To read more about the event and to register, visit ACORE’s event site.
On June 3, 2014, the U.S. Department of Commerce (the “Department”) announced that certain crystalline silicon photovoltaic (“CSPV”) products from the People’s Republic of China (“China”) had been produced by taking advantage of subsidies, and that such products could be subjected to countervailing duties when imported into the United States. Upon publication of the preliminary determination in the Federal Register on Tuesday, June 10, 2014, U.S. importers of such products will be required to make cash deposits of estimated countervailing duties at the time the products enter the United States.
Renewable energy will play a major role in EPA’s latest proposal to cut greenhouse gas emissions from electric generating facilities. On June 2, 2014, EPA Administrator Gina McCarthy proposed a new regulation for cutting carbon pollution from existing electric generating units (EGUs). This rule is perhaps the most significant action to date in the President’s Climate Action Plan announced last year. The rule will require EGUs to reduce their CO2 emissions by 30% by 2030 from 2005 levels. EPA assigned a CO2 goal for each state but lets states choose how best to meet the goal. Read More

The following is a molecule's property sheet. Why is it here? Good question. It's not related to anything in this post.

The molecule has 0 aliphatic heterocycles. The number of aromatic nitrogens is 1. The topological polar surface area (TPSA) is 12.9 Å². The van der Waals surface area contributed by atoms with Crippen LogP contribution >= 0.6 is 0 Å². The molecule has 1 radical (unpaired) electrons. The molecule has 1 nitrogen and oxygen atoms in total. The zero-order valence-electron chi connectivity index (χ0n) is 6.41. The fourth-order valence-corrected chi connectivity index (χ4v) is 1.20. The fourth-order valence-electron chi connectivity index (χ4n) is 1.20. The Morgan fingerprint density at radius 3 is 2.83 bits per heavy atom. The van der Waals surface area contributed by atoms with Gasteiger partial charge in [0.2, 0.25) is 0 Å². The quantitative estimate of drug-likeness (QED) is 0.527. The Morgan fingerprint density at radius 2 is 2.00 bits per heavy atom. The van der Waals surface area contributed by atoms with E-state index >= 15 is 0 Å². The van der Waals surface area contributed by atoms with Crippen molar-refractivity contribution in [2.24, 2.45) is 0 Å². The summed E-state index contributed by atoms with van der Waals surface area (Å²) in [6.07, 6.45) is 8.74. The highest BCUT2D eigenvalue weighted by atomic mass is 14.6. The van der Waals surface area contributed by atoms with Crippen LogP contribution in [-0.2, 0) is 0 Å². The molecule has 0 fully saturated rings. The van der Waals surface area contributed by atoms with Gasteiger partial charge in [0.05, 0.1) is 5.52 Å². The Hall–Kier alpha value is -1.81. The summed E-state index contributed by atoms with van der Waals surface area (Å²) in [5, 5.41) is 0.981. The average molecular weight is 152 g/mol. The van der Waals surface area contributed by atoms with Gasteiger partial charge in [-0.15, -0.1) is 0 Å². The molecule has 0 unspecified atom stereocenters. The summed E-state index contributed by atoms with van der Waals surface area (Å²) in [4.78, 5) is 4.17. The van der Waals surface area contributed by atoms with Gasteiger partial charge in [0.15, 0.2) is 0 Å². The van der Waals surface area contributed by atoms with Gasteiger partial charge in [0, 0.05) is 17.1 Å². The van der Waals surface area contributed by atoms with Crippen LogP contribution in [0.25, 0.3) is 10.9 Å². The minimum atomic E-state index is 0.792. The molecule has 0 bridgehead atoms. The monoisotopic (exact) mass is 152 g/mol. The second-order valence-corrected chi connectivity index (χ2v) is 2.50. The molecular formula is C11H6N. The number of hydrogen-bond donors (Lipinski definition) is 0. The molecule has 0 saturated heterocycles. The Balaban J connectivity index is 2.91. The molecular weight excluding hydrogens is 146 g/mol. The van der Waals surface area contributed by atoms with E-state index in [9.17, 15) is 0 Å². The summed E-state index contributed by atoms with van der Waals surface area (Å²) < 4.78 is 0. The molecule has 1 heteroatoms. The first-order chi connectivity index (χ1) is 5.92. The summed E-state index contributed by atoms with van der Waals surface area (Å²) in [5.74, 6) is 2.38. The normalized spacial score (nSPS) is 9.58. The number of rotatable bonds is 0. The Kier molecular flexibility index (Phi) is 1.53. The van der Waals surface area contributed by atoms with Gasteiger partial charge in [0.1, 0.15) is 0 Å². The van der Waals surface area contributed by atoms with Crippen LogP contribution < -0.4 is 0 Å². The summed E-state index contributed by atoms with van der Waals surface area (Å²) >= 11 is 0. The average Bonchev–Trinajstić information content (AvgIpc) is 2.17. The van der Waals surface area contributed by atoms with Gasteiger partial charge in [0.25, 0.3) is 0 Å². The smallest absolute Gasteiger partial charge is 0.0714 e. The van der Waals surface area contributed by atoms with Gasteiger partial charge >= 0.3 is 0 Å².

On May 19, 2014, the Environmental Protection Agency (EPA) released a long-delayed final rulemaking regulating cooling water intake structures at existing facilities under Section 316(b) of the Clean Water Act (CWA). For more than two decades, environmental advocates have pushed EPA to issue a rule under Section 316(b) in order to protect aquatic organisms, such as fish and shellfish, that become pinned against cooling water intake structures (impingement) or are drawn into cooling water systems (entrainment). Previously, EPA issued rules governing cooling water intakes at new facilities. The latest rulemaking addresses intakes at existing facilities. If unchallenged in court, this final rule would conclude what has been more than twenty years of litigation between EPA and environmental organizations.
Section 316(b) requires that the location, design, construction, and capacity of cooling water intake structures for facilities having a National Pollutant Discharge Elimination System (NPDES) permit “reflect the best technology available for minimizing adverse environmental impact.”  The final rule seeks to minimize environmental harm associated with cooling water intake structures by identifying the best technology available (BTA) to reduce impingement and entrainment for certain categories of existing facilities and new units at existing facilities. These new requirements will be implemented through NPDES permits under Section 402 of the Clean Water Act. Read More